Please also remember to be polite. The outages and slowdowns are not the fault of the person at the other end of the phone. They are probably at a phone bank somewhere in Kentucky. If you've had poor customer service from Ancestry in the past it most likely wasn't from the person you are talking to now. 
Whether you cancel by phone or online you should receive a confirmation email. The email will include the confirmation number and the date your subscription expires. If you just renewed your subscription it may expire five months from now. All kinds of computer errors could happen between now and then so be sure to keep the confirmation email.

2. Write or call Ancestry.com headquarters.
Ancestry.com Inc. Corporate Headquarters
360 West 4800 North
Provo, UT 84604
Ph 801-705-7000
Fx 801-705-7001
You'll find contact information for their offices around the world here. You can address your letter to Tim Sullivan or to another member of the management team depending on the focus of your complaint/concerns.
Personally I find writing a letter is best. You can say everything you want to say, the way you want to say it, without getting cut off or distracted. Your first hand experience is the best thing to write about but you might also find the links at the end of this post helpful. They may give you some supporting data or spark ideas for the focus of your letter.
One quick note about Monday's post: NF is no longer listed as an admin on the Ancestry.com Facebook page. Just in case anyone was thinking about writing to Ancestry about her specifically.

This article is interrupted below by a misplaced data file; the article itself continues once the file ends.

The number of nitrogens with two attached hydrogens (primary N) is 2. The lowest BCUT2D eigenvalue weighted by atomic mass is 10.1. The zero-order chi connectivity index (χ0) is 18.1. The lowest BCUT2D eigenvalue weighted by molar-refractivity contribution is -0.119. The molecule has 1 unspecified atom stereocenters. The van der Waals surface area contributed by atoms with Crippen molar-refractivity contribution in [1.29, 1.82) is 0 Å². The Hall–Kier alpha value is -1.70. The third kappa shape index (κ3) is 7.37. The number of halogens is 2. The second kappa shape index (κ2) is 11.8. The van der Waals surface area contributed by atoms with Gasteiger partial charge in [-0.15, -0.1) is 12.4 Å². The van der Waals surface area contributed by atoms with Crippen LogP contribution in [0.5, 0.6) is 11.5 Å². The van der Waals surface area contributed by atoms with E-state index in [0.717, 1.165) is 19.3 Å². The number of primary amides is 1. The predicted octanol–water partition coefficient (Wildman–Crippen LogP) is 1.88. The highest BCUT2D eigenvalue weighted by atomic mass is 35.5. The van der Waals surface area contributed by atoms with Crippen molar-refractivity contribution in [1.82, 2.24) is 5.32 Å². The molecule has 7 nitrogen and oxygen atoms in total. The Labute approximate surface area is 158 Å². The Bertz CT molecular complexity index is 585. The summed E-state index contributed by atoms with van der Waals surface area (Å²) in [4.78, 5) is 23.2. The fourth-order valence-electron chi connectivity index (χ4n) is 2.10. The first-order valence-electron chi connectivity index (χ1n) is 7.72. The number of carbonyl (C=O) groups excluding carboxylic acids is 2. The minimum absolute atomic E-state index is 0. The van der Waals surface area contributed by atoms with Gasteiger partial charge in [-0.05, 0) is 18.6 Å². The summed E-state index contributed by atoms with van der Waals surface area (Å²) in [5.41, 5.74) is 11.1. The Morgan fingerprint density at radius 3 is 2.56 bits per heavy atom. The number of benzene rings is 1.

3. Apply for a job.
If you have the skills Ancestry.com is currently lacking check their career opportunities. There are positions available all over the world. I would be thrilled to hear that someone who actually uses the site was offered a job at Ancestry.

If anyone has other ideas please comment. Thanks!

PREVIOUS POST: Apologies Only Go So Far
NEXT POST: Scottish Lass
Tim Sullivan's Compensation (2011)
Genealogy Market Insights From Recent Ancestry S-4 Filing (July 2013)
Ancestry.com's SEC Filings (through 17 Sep 2013)
Apologies Only Go So Far
Social Disgrace Series
DNA: False Advertising?

1 comment:

  1. I thought about voting in your poll, but my choice would depend on the length of the outage - 2 days should be the maximum for a full shutdown, even with a long warning period. Not sure that everything could be "fixed" in that short a timeframe, even with a lot of programming off-line. But the current method of making changes "on the fly" is mainly adding "enhancements" and not addressing needed fixes. Maybe scheduling regular 1-2 hour shutdowns spaced over a longer period would be an alternative - as long as the real problems were actually being addressed and communicated. And the customer service issues don't need downtime to fix.
    I am recurring Ancestry subscriber, taking a 1- or 6-month subscription, and then going several months without full access. (My searches during hiatuses are saved to Zotero for later follow-up). 2012 was unusual for me, with a full 12 months of subscription, mainly due the loss of the 3-month subscription option and the 1940 census release. My last 1-month subscription providentially ended Aug 30.